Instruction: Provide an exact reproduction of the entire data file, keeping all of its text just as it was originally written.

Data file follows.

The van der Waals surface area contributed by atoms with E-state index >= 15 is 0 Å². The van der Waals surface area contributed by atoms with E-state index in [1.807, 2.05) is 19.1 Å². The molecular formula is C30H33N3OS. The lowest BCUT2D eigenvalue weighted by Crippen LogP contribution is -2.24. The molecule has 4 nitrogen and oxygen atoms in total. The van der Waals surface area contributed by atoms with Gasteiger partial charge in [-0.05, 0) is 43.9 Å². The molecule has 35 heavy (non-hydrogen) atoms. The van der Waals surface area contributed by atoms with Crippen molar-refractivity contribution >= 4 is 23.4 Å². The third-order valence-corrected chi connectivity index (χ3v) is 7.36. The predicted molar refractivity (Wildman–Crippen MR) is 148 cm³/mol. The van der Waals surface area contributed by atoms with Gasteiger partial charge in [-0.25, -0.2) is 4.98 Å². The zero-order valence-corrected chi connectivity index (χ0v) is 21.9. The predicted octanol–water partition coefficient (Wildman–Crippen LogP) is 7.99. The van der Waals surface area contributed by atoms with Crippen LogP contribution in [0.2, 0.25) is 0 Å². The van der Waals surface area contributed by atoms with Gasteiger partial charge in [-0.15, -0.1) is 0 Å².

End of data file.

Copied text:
The van der Waals surface area contributed by atoms with E-state index >= 15 is 0 Å². The van der Waals surface area contributed by atoms with E-state index in [1.807, 2.05) is 19.1 Å². The molecular formula is C30H33N3OS. The lowest BCUT2D eigenvalue weighted by Crippen LogP contribution is -2.24. The molecule has 4 nitrogen and oxygen atoms in total. The van der Waals surface area contributed by atoms with Gasteiger partial charge in [-0.05, 0) is 43.9 Å². The molecule has 35 heavy (non-hydrogen) atoms. The van der Waals surface area contributed by atoms with Crippen molar-refractivity contribution >= 4 is 23.4 Å². The third-order valence-corrected chi connectivity index (χ3v) is 7.36. The predicted molar refractivity (Wildman–Crippen MR) is 148 cm³/mol. The van der Waals surface area contributed by atoms with Gasteiger partial charge in [-0.25, -0.2) is 4.98 Å². The zero-order valence-corrected chi connectivity index (χ0v) is 21.9. The predicted octanol–water partition coefficient (Wildman–Crippen LogP) is 7.99. The van der Waals surface area contributed by atoms with Crippen LogP contribution in [0.2, 0.25) is 0 Å². The van der Waals surface area contributed by atoms with Gasteiger partial charge in [-0.15, -0.1) is 0 Å².